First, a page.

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- Subject: Re: LuaJIT with vectors
- From: Niklas Frykholm <niklas@...>
- Date: Thu, 18 Nov 2010 15:04:11 +0100
On Thu, Nov 18, 2010 at 11:40 AM, Mike Pall <email@example.com> wrote:
Petri Häkkinen wrote:Well, I disagree. There are other ways to eliminate allocations.
> Just to be sure that we're on the same page; I think vectors should be like
> other atomic data types, e.g. like numbers, rather than being objects. This
> would eliminate the allocation cost altogether.
Proper API design (pass a reference to a destination vector)
and/or adding escape analysis to the compiler will solve this in
My experience (having written two game engines with full Lua integration) is that if you do Vector3s the straightforward way as full user data, with a + b allocating a new Vector3 on the heap to return the result, you will see a noticable performance hit in Vector3 allocation and gc. Even if you use lua for just the high level stuff, you still tend to end up with lots of vector manipulation, fetching the position of objects, etc.
I've investigated some solutions:
* Vector3 in Value struct -- not very good, the memory increase is bad for consoles where you have a strict memory budget. And as Mike says, today performance is often limited by memory bandwidth, so this will hurt your performance as well.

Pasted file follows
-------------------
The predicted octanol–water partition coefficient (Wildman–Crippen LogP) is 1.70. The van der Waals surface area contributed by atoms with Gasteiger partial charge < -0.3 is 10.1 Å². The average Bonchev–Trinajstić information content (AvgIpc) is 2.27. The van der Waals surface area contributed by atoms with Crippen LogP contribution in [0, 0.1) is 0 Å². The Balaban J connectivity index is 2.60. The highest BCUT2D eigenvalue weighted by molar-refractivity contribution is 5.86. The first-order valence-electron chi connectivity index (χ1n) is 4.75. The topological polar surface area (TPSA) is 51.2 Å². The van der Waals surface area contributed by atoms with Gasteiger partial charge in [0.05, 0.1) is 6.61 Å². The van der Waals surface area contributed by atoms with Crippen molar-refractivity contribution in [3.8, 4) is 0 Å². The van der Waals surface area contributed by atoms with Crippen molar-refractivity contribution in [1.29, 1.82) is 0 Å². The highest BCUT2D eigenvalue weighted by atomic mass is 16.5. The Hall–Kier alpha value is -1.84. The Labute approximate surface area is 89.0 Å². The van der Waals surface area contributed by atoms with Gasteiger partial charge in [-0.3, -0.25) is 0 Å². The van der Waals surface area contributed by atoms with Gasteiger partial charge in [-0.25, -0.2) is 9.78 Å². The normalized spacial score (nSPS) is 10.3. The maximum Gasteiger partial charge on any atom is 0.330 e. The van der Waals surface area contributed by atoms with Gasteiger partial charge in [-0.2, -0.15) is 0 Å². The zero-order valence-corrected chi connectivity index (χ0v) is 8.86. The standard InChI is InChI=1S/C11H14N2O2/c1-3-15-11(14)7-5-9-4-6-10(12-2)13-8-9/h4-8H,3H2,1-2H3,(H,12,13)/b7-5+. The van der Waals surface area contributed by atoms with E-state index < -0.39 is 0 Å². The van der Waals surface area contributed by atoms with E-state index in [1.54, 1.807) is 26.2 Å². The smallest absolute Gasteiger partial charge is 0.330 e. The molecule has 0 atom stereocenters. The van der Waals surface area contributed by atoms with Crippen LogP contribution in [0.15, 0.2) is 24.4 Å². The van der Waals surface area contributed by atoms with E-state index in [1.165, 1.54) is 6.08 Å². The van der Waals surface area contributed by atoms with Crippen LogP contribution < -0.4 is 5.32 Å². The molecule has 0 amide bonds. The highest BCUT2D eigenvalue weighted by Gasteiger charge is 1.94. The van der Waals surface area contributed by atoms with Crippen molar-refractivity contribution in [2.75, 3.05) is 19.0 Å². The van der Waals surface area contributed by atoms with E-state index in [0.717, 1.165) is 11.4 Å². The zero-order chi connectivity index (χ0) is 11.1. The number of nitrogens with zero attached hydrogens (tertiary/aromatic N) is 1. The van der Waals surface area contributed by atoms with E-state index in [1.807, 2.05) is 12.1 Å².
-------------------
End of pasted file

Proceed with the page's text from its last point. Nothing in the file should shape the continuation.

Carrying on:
* Pass by reference -- the lua programmer has to allocate all vectors explicitly and use pass-by-reference to modify them. This means that something like:
self.dir = (to - from):normalize()
will have to be rewritten as:
self.dir = Vector3.new()
local dist = Vector3.new()
Vector3.sub(to, from, dist)
This is certainly doable, but not a lot of fun for the lua programmers. You have to decide if you can live with this or not.
* Vector3 scratchpad -- temporary vectors are allocated from a scratchpad buffer that gets cleared every frame. They are represented in lua as lightuserdata. If you want to keep a Vector3 around for the next frame you need to explicitly box it in a full userdata object:
self.dir = Vector3Boxed.new()
self.dir:box( (to-from).normalize() )
This is the solution I am using right now. It kind of works but it is by no means ideal. Boxing and unboxing values means some busywork for the lua programmers. If they save a Vector3 without boxing it, they will get unexpected results. If they do too many operations in one frame, the scratchpad buffer will overflow.